Gerard Van der Leun, Camp Fired out of Paradise, reports on what’s happening down the road in Chico, California:
In the 24-Hour Walgreens Pharmacy on East Avenue, the pharmacists have been working overlapping shifts since the fire swept over Paradise last Thursday. These people and their back up staff work seemingly rock solid for hours on end. They fill and file and dispense medications which people from Paradise do not have with them. This is a demanding and thankless and exhausting task. And yet — I am the witness — they have been doing this without letup. Many have come in from surrounding towns, from Redding, to help and to keep the medications needed by a town of 30,000 displaced into a city of 80,000. Yes, the Walgreens pharmacists are leaving it all on the field.
[Tuesday], after the banking holiday of Monday, there was what can only be described as a run on the banks. Not a hostile or panicked run on the banks but just an overwhelming number of people needing to get their money straight in one way or another … such as “My ATM card and my ID were melted in my wallet when my pants burst into flame.” Please understand that today in Chico that is a reasonable statement. And the bankers all showed up looking cool and formal and professional and competent and moved the vast lines of people through with all hands on deck and cleared up a myriad of money crises. One banker I spoke with came up from Santa Rosa on his day off to help the team. He was a sharp dressed man. He and the other bankers were leaving it all on the field.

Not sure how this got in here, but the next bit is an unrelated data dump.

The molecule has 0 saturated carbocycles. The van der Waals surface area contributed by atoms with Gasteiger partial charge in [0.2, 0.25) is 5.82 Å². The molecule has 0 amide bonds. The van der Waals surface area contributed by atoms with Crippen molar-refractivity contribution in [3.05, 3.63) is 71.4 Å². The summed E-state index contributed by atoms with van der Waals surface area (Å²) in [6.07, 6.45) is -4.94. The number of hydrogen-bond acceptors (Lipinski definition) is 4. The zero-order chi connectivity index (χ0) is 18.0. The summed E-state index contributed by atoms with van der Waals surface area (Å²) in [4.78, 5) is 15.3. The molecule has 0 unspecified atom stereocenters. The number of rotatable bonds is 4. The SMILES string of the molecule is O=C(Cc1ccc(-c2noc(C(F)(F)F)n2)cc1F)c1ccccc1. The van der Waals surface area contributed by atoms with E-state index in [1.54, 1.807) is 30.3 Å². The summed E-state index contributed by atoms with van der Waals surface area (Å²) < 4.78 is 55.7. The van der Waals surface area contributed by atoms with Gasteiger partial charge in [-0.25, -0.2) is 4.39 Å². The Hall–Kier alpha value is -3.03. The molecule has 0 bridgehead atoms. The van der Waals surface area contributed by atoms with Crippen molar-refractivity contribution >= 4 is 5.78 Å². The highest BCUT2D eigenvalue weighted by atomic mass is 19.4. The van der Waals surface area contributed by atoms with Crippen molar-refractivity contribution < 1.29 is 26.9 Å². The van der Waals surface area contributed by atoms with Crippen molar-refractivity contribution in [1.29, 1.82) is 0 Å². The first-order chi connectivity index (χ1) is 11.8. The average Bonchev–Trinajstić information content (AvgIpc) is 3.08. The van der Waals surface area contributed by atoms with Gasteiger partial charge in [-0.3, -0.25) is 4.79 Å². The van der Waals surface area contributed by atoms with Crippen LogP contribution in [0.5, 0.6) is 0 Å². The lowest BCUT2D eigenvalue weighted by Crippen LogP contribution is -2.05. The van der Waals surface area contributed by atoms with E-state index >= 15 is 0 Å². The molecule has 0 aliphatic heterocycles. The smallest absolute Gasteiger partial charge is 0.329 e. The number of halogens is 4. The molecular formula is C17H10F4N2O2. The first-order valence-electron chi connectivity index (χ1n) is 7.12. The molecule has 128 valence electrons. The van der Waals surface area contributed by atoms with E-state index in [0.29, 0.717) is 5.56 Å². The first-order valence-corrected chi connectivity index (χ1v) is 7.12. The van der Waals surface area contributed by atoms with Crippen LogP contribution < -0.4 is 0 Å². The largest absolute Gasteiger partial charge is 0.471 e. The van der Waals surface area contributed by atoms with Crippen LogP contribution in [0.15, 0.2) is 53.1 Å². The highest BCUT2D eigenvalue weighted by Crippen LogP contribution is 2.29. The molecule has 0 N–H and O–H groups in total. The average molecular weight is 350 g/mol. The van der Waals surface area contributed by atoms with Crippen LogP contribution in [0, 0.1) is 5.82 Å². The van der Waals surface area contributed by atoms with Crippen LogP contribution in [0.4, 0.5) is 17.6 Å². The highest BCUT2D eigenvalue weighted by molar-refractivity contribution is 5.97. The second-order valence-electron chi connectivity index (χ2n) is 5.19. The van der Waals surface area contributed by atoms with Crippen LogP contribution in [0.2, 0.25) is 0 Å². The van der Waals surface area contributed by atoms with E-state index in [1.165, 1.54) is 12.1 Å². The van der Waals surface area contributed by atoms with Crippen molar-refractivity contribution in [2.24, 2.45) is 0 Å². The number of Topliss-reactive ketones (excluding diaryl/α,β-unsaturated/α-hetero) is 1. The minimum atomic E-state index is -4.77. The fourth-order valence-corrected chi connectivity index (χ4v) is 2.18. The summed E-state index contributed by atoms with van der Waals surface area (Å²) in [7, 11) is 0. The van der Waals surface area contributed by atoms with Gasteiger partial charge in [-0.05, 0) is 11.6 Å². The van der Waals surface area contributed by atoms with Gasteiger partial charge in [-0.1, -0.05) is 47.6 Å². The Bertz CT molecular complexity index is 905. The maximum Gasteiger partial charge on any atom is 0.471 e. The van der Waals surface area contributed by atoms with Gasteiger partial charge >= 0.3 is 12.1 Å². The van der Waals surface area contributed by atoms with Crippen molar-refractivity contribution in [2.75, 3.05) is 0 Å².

They all were leaving it all on the field everywhere in Chico. From Penney’s in the Mall to the Birkenstocks Store downtown on Broadway. In big jobs, and in small jobs, there was a long train of people working at the top of their game no matter what their game was. It has been days of this now in Chico; days of there being no big jobs or small jobs but only the unremitting effort the people to help their fellow citizens no matter what.
And since none of the Acronym Agencies have really shown up yet, this has all been done without any real government organization. Instead, it has been like watching a spontaneous Humanitarian Olympics rise up out of the town itself; and once started it has become as self-organizing and self-sustaining as the fire itself. Today as I moved around Chico I saw a town, untouched itself by the flames, rise up to restore and rebuild the lives of their fellow citizens of Paradise; lives that the fire had stolen. And by the end of the day, you could feel, palpably feel, that Chico knew it would win. Chico was leaving it all on the field.
You know what’s scary? The sheer size of the Wikipedia page called “2018 California Wildfires.”